The Government’s £55 billion Building Schools for the Future programme is improving after a shaky start and is beginning to have a positive impact on pupils, a new report published by the CBI revealed today.
The business group says faith should be kept with the programme and its educational agenda maintained, in the face of recessionary pressures to cut costs and deliver new schools quickly.
The report says that where new BSF schools have been built, early indications are that they are helping improve results and having a positive impact on pupil behaviour, staff morale and environmental sustainability.
Latest figures show 86 schools have been built or refurbished under the programme, although concerns remain about the costs and time involved in getting projects started.
The National Audit Office estimates total set-up costs for a Local Education Partnership - the procurement vehicles for BSF schools - are £9 million to £10 million.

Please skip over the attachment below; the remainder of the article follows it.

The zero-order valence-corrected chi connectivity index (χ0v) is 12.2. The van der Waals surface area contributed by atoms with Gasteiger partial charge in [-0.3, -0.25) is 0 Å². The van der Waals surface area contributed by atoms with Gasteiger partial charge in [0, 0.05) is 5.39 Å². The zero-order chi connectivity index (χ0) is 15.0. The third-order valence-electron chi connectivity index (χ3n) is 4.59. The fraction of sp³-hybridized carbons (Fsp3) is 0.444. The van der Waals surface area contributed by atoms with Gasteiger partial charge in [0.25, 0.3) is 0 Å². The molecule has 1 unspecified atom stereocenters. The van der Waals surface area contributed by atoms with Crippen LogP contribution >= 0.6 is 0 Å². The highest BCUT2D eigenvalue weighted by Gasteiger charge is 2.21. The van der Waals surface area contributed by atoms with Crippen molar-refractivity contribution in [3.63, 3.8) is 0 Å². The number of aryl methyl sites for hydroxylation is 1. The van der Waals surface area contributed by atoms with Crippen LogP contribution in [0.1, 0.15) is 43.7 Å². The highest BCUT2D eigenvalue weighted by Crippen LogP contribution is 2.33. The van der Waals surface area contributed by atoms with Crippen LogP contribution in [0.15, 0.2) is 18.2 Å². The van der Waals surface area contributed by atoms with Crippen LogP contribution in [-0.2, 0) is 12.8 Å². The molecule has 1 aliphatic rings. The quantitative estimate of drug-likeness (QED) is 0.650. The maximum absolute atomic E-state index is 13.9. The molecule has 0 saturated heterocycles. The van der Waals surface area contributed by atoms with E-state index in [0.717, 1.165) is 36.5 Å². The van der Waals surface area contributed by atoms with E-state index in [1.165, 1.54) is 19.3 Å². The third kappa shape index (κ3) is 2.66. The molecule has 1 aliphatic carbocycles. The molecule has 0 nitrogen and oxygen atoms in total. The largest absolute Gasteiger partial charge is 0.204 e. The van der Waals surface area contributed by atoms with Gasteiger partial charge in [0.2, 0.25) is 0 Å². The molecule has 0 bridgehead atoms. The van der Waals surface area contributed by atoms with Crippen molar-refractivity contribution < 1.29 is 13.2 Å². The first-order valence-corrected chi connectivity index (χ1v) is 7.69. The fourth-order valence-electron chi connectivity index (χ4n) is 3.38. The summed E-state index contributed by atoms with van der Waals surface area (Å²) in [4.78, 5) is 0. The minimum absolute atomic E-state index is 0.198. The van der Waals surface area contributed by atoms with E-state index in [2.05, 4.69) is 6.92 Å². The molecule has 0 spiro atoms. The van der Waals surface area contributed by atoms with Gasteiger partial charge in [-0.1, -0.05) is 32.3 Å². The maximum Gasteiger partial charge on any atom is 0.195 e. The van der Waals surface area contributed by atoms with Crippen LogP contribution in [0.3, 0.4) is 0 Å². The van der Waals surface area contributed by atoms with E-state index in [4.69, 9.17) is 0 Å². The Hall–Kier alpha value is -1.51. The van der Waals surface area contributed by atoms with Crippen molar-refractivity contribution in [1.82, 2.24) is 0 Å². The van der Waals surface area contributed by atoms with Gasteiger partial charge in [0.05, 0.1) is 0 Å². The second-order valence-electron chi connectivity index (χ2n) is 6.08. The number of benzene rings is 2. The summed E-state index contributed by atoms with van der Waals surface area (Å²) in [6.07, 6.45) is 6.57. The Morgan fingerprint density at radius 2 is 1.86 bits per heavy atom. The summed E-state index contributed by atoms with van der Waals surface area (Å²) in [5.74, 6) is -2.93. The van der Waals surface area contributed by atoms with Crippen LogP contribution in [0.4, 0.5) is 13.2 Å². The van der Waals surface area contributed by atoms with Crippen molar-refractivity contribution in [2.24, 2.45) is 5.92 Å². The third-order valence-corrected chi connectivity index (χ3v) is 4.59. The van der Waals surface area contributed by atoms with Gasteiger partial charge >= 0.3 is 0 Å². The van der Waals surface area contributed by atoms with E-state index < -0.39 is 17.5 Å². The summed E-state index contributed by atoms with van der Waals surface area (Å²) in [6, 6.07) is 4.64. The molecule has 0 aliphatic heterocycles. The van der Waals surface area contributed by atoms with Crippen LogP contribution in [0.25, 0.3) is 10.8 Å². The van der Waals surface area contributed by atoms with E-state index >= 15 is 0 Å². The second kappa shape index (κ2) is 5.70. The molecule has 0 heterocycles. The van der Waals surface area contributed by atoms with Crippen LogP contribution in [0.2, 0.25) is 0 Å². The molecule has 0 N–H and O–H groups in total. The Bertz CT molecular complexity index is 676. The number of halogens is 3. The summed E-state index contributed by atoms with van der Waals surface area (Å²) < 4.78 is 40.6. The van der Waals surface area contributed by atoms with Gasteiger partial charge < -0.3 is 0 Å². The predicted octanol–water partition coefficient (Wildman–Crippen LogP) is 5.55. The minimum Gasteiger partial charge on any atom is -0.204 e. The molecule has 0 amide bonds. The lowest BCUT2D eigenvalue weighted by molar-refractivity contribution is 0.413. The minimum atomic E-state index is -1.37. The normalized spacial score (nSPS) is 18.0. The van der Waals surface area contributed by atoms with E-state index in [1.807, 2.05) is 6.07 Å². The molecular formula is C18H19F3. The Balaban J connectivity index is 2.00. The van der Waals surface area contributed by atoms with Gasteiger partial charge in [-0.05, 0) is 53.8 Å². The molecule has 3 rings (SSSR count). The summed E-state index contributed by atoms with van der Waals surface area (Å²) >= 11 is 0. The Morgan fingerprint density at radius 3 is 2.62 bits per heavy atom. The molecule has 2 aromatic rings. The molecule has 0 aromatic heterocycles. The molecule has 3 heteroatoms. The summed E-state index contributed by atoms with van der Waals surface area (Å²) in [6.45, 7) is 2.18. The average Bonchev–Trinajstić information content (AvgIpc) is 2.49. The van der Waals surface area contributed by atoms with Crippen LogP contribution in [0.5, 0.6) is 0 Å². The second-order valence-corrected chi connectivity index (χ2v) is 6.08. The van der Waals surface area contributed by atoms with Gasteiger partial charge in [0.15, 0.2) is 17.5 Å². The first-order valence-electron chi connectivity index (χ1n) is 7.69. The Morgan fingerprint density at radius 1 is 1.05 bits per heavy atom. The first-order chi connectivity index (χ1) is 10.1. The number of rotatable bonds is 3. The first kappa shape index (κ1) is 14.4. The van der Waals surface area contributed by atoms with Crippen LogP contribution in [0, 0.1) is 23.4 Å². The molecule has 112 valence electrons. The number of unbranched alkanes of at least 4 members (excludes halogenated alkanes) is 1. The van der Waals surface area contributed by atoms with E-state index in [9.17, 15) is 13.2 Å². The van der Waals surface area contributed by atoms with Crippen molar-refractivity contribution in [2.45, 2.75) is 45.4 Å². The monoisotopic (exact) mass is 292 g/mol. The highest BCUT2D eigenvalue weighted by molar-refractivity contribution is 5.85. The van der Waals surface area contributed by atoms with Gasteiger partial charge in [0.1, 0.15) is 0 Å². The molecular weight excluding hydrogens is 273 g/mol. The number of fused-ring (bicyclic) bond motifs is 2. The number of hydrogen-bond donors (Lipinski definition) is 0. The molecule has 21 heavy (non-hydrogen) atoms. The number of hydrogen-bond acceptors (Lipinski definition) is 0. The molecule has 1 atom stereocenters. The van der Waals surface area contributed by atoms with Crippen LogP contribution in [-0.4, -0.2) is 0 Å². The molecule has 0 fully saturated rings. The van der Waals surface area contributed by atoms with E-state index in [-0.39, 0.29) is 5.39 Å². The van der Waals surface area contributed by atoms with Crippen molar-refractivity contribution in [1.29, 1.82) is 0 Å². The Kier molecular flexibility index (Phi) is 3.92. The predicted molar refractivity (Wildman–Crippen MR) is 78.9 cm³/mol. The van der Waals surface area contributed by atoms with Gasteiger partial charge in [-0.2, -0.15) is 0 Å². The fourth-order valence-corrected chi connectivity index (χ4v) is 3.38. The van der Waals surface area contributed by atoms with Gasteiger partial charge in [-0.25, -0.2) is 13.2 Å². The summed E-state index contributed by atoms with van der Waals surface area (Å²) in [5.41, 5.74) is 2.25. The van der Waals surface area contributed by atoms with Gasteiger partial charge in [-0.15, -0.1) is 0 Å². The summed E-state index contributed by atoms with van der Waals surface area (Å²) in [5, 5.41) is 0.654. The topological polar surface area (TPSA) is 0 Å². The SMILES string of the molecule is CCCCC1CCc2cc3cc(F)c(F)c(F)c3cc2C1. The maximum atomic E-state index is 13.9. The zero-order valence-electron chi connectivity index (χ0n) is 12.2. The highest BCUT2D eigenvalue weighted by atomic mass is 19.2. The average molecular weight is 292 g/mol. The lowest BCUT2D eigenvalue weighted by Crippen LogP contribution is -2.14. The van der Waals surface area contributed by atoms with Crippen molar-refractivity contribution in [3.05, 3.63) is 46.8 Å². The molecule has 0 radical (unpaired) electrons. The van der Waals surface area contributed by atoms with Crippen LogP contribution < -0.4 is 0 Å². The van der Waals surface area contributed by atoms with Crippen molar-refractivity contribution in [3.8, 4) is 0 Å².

It says this could be reduced by around a third if Partnerships for Schools’ 30-month procurement guideline was adhered to.
The CBI said costs could be offset by making greater use of LEPs, for instance by procuring libraries, sports and leisure centre and support services through them.
CBI director of public services Susan Anderson said: “After a difficult first few years, the government’s flagship schools project has picked itself up, but there is still much to do if we are to ensure it has a lasting impact on our education system.
“People need to keep the faith with BSF as it has the potential to play a huge part in giving the country’s young people a better start in life.
“The private sector’s role in driving up quality and helping deliver more for less is critical, especially at a time of fiscal constraint.”